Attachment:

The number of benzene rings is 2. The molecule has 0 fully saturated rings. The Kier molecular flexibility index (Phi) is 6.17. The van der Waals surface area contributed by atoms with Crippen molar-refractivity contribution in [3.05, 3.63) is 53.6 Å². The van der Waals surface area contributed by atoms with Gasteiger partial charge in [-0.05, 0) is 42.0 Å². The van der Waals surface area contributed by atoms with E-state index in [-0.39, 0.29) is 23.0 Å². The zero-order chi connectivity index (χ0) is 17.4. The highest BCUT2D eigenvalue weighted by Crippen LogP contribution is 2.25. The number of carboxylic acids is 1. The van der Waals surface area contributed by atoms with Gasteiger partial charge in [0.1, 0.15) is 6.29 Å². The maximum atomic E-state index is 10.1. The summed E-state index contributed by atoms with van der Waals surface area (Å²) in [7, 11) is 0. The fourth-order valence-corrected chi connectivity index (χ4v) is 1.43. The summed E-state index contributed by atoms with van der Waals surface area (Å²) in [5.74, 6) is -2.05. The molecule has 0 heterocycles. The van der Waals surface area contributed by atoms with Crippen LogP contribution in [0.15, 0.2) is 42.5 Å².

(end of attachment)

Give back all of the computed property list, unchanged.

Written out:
The number of benzene rings is 2. The molecule has 0 fully saturated rings. The Kier molecular flexibility index (Phi) is 6.17. The van der Waals surface area contributed by atoms with Crippen molar-refractivity contribution in [3.05, 3.63) is 53.6 Å². The van der Waals surface area contributed by atoms with Gasteiger partial charge in [-0.05, 0) is 42.0 Å². The van der Waals surface area contributed by atoms with E-state index in [-0.39, 0.29) is 23.0 Å². The zero-order chi connectivity index (χ0) is 17.4. The highest BCUT2D eigenvalue weighted by Crippen LogP contribution is 2.25. The number of carboxylic acids is 1. The van der Waals surface area contributed by atoms with Gasteiger partial charge in [0.1, 0.15) is 6.29 Å². The maximum atomic E-state index is 10.1. The summed E-state index contributed by atoms with van der Waals surface area (Å²) in [7, 11) is 0. The fourth-order valence-corrected chi connectivity index (χ4v) is 1.43. The summed E-state index contributed by atoms with van der Waals surface area (Å²) in [5.74, 6) is -2.05. The molecule has 0 heterocycles. The van der Waals surface area contributed by atoms with Crippen LogP contribution in [0.15, 0.2) is 42.5 Å².